What We Learned From The Cocoanut Grove Fire

The Cocoanut Grove Fire of 1942 was a devastating and deadly event. Fortunately, it pushed fire-safety into public attention, resulting in many safety improvements.

Have you heard about the Cocoanut Grove Fire? The disaster was especially tragic, as many lives could have been saved if fire safety had been more thoroughly considered. Due to a lack of safety exits and extinguishing devices, the fire remains the second-deadliest single-building fire in US history.

We’re taking a look at the specifics of the event, in order to learn why we have the fire-safety protocols we do today.

What happened?

The Cocoanut Grove Fire was a famous Boston nightclub that opened in 1927, frequently visited by celebrities and the like. By the 1940s, it was incredibly popular. On November 28th 1942 (the day of the fire), the Grove’s legal capacity had been broken, with twice the amount of guests inside. This is likely because it was the first Thanksgiving weekend since the country had joined WWII.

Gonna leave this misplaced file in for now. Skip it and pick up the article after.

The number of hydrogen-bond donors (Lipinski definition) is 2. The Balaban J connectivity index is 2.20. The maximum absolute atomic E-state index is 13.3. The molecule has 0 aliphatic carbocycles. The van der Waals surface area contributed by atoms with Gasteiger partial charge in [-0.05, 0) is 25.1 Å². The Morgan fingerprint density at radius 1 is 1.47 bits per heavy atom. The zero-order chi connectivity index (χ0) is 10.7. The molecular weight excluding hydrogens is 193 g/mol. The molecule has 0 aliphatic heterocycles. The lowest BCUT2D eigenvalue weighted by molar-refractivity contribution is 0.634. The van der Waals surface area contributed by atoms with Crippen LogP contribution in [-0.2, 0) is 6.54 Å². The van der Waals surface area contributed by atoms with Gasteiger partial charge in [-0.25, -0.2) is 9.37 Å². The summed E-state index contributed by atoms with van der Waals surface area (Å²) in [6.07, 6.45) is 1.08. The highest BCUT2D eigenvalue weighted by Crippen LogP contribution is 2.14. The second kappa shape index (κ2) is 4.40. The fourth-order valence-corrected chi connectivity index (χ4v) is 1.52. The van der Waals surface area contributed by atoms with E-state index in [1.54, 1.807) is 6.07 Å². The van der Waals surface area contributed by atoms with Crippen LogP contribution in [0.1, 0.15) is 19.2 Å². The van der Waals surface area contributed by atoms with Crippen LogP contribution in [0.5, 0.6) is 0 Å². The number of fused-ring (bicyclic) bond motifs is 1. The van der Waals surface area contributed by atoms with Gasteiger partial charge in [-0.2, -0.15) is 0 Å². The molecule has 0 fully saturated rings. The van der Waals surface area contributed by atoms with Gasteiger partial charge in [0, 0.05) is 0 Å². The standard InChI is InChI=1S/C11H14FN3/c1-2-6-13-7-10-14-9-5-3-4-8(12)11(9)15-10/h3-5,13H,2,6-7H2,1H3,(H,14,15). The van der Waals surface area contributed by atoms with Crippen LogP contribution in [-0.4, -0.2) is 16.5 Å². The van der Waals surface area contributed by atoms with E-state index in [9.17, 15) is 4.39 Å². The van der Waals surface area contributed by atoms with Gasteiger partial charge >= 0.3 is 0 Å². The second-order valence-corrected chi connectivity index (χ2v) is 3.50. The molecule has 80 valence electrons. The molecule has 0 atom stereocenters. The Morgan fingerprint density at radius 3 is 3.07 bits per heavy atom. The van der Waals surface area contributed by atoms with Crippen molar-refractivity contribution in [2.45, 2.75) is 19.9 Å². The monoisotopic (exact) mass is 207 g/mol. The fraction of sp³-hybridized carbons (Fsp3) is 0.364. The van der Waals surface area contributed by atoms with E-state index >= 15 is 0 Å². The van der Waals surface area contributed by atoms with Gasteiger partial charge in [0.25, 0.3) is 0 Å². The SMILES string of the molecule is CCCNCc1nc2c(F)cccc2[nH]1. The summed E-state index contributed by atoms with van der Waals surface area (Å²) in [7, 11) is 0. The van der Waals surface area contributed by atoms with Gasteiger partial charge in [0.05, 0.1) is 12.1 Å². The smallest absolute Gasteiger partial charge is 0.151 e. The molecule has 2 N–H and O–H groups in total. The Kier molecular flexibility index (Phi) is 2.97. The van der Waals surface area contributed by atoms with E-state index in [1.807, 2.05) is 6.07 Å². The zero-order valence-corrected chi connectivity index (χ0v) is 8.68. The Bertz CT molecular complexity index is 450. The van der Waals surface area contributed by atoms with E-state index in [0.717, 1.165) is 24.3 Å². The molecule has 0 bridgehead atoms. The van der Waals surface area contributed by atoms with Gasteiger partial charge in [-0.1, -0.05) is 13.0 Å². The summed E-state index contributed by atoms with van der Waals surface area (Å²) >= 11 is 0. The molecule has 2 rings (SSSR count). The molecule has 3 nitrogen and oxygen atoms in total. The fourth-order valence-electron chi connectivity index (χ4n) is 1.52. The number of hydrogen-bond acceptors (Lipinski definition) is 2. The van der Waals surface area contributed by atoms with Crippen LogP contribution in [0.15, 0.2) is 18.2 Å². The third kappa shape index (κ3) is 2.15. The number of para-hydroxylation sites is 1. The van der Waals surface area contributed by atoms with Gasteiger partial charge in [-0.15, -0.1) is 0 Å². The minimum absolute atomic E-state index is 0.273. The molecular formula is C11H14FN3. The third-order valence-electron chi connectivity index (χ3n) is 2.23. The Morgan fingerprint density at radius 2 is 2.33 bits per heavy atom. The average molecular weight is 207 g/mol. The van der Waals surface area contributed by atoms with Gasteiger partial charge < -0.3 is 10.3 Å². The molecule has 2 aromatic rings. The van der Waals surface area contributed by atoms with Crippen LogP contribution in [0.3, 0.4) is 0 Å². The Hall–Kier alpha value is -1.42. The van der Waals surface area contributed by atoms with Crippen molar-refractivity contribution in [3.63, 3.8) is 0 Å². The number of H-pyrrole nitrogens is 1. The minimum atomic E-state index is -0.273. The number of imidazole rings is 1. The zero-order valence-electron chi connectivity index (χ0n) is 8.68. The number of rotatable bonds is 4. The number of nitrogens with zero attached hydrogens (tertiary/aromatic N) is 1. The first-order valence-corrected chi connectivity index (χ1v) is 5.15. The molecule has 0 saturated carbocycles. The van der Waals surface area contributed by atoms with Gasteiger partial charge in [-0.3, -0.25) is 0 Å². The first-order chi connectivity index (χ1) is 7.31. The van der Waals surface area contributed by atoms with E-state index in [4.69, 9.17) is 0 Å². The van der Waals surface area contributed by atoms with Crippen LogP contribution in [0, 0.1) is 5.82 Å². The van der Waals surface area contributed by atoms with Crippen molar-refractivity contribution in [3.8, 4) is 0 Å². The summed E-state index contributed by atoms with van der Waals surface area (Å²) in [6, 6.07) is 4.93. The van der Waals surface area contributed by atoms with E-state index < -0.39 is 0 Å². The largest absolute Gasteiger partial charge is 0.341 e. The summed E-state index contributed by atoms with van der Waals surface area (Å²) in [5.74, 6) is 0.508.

How the fire started remains a controversial subject, but this is the most agreed upon belief: One couple removed a lightbulb for more privacy inside, so a busboy was told to replace the bulb. The boy lit a match to better see the dimly-lit area and relight the bulb, however, despite extinguishing his match, the draperies had caught fire.

Smoke and flames spread rapidly through all areas of the nightclub, due to many decorative objects being highly flammable, such as palm trees. Customers rapidly fled for the exits, however many were locked or blocked by the flames. One key escape door was inward-opening and became shut due to the weight of those trying to flee. The revolving exit door also became jammed due to the large number of patrons rushing to escape.

Police, firefighters and the public quickly gathered around the club, but alas, for many inside, it was too late. The fire took the lives of 490 people.

Fire-Safety Updates

Since the fire, many essential fire-safety laws were introduced. Revolving doors could no longer be the sole-escape exit. Fire-escape doors now had to remain accessible (unlocked) at all times. Flammable decorations were also prohibited.

Have a fire door related enquiry? We’re happy to help. Contact Fire Safe Doors at [email protected] or call (02) 9070 0732, and we’ll work through a plan for your needs.